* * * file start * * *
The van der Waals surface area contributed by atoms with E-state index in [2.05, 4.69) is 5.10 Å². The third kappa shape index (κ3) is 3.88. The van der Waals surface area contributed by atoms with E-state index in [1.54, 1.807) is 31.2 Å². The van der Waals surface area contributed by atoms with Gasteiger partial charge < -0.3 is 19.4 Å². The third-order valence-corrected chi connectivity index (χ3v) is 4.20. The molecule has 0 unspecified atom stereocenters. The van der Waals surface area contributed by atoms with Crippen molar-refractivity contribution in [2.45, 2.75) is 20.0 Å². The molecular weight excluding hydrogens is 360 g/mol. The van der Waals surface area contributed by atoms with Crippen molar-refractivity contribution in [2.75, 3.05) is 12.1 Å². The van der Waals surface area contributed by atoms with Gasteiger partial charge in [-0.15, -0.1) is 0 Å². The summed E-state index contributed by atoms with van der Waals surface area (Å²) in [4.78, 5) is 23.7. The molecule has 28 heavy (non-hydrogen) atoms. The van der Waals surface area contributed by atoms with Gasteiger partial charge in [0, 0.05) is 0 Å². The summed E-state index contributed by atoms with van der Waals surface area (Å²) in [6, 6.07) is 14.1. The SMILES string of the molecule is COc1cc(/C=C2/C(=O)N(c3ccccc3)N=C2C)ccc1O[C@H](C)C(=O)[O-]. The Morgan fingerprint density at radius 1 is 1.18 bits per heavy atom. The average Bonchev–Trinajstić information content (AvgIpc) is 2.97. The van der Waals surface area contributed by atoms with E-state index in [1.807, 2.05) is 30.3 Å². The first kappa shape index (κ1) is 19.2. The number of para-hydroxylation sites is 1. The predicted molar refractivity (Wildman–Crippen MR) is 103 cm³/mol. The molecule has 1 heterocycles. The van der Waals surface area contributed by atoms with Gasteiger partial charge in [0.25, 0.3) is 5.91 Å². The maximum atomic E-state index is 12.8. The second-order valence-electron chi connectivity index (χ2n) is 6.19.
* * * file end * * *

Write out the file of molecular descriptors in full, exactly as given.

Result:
The van der Waals surface area contributed by atoms with E-state index in [2.05, 4.69) is 5.10 Å². The third kappa shape index (κ3) is 3.88. The van der Waals surface area contributed by atoms with E-state index in [1.54, 1.807) is 31.2 Å². The van der Waals surface area contributed by atoms with Gasteiger partial charge < -0.3 is 19.4 Å². The third-order valence-corrected chi connectivity index (χ3v) is 4.20. The molecule has 0 unspecified atom stereocenters. The van der Waals surface area contributed by atoms with Crippen molar-refractivity contribution in [2.45, 2.75) is 20.0 Å². The molecular weight excluding hydrogens is 360 g/mol. The van der Waals surface area contributed by atoms with Crippen molar-refractivity contribution in [2.75, 3.05) is 12.1 Å². The van der Waals surface area contributed by atoms with Gasteiger partial charge in [-0.15, -0.1) is 0 Å². The summed E-state index contributed by atoms with van der Waals surface area (Å²) in [4.78, 5) is 23.7. The molecule has 28 heavy (non-hydrogen) atoms. The van der Waals surface area contributed by atoms with Gasteiger partial charge in [0, 0.05) is 0 Å². The summed E-state index contributed by atoms with van der Waals surface area (Å²) in [6, 6.07) is 14.1. The SMILES string of the molecule is COc1cc(/C=C2/C(=O)N(c3ccccc3)N=C2C)ccc1O[C@H](C)C(=O)[O-]. The Morgan fingerprint density at radius 1 is 1.18 bits per heavy atom. The average Bonchev–Trinajstić information content (AvgIpc) is 2.97. The van der Waals surface area contributed by atoms with E-state index in [1.807, 2.05) is 30.3 Å². The first kappa shape index (κ1) is 19.2. The number of para-hydroxylation sites is 1. The predicted molar refractivity (Wildman–Crippen MR) is 103 cm³/mol. The molecule has 1 heterocycles. The van der Waals surface area contributed by atoms with Gasteiger partial charge in [0.25, 0.3) is 5.91 Å². The maximum atomic E-state index is 12.8. The second-order valence-electron chi connectivity index (χ2n) is 6.19.